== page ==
The federal tax bill that passed Congress this week retains tax incentives and exemptions that could boost the recycling sector.
The final bill text was released on Friday, Dec. 15, after several days of negotiations to secure key votes in the House and Senate. The chambers previously approved their own tax bills, both of which contained provisions lauded by groups as beneficial for the recycling industry.
A conference committee with lawmakers from both chambers met to work out the differences. The final bill favors some components from the House bill and some from the Senate proposal.
The Senate passed the bill in the early hours of Dec. 20 and the House approved the final bill later in the morning. The votes came largely along party lines, with most Republicans in support and all Democrats opposed. The bill now goes before President Trump for his signature.
Here are some of the key components of the final bill for the recycling industry, and how they differ from the previous proposals:
- Cuts the corporate tax rate to 21 percent, up from the 20 percent both chambers had previously proposed but down from 35 percent under current law.
- Favors the Senate method of allowing deductions for pass-through companies, as opposed to businesses organized as C corporations. Under the final bill, pass-through businesses can deduct 20 percent of qualified business income, down from 23 percent in the Senate proposal. A threshold provision prevents businesses from converting personal income to “business income” that would be eligible for the deduction.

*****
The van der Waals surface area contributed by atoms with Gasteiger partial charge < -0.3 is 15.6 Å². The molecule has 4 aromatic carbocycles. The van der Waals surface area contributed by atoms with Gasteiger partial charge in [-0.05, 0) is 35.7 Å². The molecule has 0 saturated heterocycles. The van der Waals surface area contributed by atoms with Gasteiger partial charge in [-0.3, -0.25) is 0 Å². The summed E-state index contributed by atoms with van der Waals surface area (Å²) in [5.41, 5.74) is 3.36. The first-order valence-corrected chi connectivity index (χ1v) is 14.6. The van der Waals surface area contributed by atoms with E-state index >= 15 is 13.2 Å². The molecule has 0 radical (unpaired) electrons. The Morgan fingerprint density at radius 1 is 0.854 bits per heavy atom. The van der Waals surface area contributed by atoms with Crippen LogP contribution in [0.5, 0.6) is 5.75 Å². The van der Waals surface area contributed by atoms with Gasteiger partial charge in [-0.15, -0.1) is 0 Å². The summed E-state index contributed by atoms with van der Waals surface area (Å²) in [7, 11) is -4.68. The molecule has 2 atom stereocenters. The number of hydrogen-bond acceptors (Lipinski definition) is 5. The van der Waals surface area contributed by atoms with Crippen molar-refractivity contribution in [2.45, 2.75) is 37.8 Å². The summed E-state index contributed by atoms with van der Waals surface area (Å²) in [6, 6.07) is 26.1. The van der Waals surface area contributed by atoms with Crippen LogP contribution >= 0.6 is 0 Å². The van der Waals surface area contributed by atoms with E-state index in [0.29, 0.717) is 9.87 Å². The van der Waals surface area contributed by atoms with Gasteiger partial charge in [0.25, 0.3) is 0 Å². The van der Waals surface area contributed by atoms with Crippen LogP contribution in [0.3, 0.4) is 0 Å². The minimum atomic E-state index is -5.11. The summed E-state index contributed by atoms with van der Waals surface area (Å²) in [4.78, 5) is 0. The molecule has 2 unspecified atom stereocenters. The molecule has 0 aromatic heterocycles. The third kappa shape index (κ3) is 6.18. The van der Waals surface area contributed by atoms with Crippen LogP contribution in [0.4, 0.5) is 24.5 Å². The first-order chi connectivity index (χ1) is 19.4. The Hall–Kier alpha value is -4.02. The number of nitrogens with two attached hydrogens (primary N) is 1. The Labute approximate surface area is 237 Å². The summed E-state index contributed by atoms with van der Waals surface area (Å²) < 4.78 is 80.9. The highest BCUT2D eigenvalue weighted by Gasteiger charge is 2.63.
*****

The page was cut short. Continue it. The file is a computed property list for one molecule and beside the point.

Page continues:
- Retains the “interest charge domestic international sales corporation” export incentives, allowing certain export income for businesses to not be taxed.
- Allows immediate and full expensing on qualified equipment purchases from September 2017 through 2023 and then begins to lower the expensing allowance each subsequent year. According to the Institute of Scrap Recycling Industries (ISRI), this could impact all manner of recycling industry equipment.
- Repeals the corporate alternative minimum tax, a provision that ensures businesses pay at least a certain amount of tax each year. The House repealed the provision in its proposal, but the Senate had left the corporate minimum tax in place.
- Stipulates that research and development expenses must be capitalized and amortized over five years, rather than allowing full deduction upfront. This means the write-offs would have to be spread out into smaller amounts over five years.
- Allows small businesses to deduct qualified asset purchases up to $1 million, rather than the current $500,000 cap.
- Retains the tax-exempt private-activity bond provision (see related story), which allows recycling facilities to receive tax exempt financing akin to government bonds.
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